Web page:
The NFL Draft begins Thursday, and although no fan is quite sure who his team will pick, there are a few certainties for the weekend.
First, fans of 31 teams will vow that it is this draft that puts their team over the top.
Second, New York Jets fans will boo their pick and vow that it is this draft that puts their team back a decade.
Third, there will be entirely too much talk about a player that will likely amount to nothing in the NFL – Tim Tebow. In fact, I was completely conflicted about even bringing him up because now I can be labeled one of those sports writers.
And finally, come Monday there will be lots of talk about which team had the best draft and which team blew it, and ultimately, it will amount to one of the most overrated, overhyped events in sports.
Pop quiz: who was your favorite baseball team’s first round draft pick last year? Or your favorite hockey team’s? You probably don’t know. Maybe you know your favorite basketball team’s first round pick because team rosters are so small, but nonetheless, none of these drafts get near the hype of the NFL draft.
Why? To be honest, I’m not sure. Maybe it is America’s love of college football, maybe it is just a way for football fans to feel like the season is forthcoming despite the long summer or maybe it is just a contrived media event to create revenue – I’m not sure.
No matter what the reason, the misguided excitement is still there. There will be endless speculation this week about who is the best offensive tackle or safety available in the draft, and while fans may know the prospects now, come football season, most average fans won’t know the names of their team’s offensive linemen or defensive backs.
Fans will argue to boot who is the better offensive tackle prospect: Oklahoma State’s Russell Okung or Iowa’s Bryan Bulaga. It’s a ridiculous conversation because few fans have ever seen either player play outside of the clips shown on ESPN with a Mel Kiper, Jr. voiceover. Furthermore, how many fans really know how to evaluate an offensive tackle’s performance and projectability? (Note: “Projectability” is not a real word. It is a word that has been created for events such as the NFL Draft).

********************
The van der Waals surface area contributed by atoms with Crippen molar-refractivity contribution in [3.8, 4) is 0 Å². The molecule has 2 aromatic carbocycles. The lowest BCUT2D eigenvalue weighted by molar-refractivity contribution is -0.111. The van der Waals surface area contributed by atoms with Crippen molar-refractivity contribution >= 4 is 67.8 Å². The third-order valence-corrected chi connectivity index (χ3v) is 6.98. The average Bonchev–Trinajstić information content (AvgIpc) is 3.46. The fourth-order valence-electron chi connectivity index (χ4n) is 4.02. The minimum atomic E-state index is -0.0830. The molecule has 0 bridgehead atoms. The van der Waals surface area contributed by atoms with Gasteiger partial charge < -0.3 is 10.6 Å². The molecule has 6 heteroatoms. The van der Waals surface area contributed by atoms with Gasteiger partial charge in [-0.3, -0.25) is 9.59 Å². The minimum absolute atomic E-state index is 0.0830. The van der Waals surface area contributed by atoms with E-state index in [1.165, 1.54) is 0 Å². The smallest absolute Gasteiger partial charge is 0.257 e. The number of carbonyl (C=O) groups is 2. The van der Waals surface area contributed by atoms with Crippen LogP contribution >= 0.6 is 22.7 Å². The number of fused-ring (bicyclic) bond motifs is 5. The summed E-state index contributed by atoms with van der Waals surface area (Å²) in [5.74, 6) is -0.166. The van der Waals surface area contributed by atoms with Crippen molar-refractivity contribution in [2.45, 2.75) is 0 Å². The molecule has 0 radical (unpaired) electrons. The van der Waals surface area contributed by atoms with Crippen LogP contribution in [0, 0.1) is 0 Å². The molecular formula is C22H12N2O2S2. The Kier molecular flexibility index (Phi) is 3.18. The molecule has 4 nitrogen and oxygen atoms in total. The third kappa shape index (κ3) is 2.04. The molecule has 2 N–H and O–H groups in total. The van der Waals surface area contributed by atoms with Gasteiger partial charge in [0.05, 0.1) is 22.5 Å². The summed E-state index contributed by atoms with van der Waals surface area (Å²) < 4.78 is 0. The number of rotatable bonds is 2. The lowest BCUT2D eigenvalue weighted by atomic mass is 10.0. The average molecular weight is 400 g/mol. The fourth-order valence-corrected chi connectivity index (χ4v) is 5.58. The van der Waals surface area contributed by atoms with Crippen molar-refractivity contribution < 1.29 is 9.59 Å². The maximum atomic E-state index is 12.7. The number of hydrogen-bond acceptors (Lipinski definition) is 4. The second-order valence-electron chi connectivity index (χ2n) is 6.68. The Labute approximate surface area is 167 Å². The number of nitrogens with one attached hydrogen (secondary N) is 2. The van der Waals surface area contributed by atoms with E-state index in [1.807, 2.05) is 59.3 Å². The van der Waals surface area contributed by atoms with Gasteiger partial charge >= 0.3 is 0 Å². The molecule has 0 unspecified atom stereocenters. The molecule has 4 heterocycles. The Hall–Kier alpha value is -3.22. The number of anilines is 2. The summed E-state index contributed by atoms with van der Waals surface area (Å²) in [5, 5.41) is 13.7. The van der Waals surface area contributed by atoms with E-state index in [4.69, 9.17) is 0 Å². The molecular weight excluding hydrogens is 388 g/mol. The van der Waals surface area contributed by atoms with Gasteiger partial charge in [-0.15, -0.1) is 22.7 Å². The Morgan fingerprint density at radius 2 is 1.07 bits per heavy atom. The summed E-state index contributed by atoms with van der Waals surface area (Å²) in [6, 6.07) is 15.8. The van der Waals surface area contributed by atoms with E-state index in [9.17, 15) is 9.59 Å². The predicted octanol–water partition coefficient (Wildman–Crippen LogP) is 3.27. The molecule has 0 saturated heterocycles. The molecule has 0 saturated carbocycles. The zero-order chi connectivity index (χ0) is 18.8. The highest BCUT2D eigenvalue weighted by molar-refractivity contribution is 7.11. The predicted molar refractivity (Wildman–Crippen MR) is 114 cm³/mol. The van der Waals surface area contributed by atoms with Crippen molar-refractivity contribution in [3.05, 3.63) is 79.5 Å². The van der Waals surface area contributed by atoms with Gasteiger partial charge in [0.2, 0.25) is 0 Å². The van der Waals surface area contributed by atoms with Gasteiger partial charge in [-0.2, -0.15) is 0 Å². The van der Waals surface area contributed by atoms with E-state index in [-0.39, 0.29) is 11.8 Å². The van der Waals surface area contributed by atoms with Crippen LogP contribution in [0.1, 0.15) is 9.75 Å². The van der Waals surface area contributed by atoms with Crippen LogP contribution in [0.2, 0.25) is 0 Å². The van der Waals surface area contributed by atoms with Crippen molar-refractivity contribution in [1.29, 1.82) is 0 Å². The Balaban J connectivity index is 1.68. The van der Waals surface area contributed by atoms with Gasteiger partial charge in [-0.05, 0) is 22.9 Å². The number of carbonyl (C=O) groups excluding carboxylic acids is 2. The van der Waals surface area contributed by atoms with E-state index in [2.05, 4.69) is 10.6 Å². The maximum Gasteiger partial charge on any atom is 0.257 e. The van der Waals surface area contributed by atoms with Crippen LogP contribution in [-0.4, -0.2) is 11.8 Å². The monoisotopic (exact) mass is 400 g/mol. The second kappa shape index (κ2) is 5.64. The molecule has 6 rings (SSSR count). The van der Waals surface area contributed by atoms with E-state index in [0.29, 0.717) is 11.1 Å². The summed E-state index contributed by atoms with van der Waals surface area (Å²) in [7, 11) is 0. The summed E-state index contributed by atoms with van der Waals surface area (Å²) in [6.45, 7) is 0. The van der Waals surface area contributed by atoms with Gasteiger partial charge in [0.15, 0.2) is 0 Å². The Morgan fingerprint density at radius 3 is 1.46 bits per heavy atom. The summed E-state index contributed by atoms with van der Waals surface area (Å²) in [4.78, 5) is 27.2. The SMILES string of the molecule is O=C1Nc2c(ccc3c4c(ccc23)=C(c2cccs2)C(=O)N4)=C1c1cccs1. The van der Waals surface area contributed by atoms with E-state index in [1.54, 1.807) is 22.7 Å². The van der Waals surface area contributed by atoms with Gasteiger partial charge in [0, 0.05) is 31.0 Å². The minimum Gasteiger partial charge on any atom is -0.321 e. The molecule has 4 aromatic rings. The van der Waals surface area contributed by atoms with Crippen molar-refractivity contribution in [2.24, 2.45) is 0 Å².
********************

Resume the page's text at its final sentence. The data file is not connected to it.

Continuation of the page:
I’m a diehard Kansas City Chiefs fan, and I remember that the Chiefs supposedly had the best 2008 draft behind two first round picks: defensive tackle Glenn Dorsey and offensive tackle Branden Albert. Those two were supposed to change the Chiefs’ fortunes. Well guess what? The Chiefs are still terrible. Dorsey is largely considered a bust, and although Albert is a solid contributor, he is by no means the star that he was projected to be. It turns out the best pick the Chiefs made in that draft was third-rounder Jamaal Charles, a pick that wasn’t talked about at all on draft day or soon thereafter.
And you don’t have to look further than the Bay Area to see the overhyping of the NFL Draft. Just consider the last times the 49ers and Raiders had the No. 1 overall pick. San Francisco selected Alex Smith, Oakland got JaMarcus Russell. It doesn’t take an expert to assess how those picks worked out. At the time, however, they were seen as franchise-changers.
Then there is Tim Tebow. He is the best evidence that the NFL Draft is a contrived media event. He was a great college player, but most everyone agrees he doesn’t project to be much of an NFLer. Yet SportsCenter dedicates segments to him and his “new throwing motion,” more articles are written about him than projected No. 1 overall pick Sam Bradford and lastly, and most ridiculously, the NFL invited him to attend the draft, even though he probably won’t be picked on the first day! It’s as if the media will milk everything they can out of him before he inevitably flames out in the pros.
This is the part of the article where I would normally make my mock draft, because that is fun for us sportswriters to do – but I will refrain because that would be blasphemous after this article, no?
Tim Tebow never accepted Daniel Bohm’s friend request, and there has been ill will ever since. Initiate the healing process at firstname.lastname@example.org.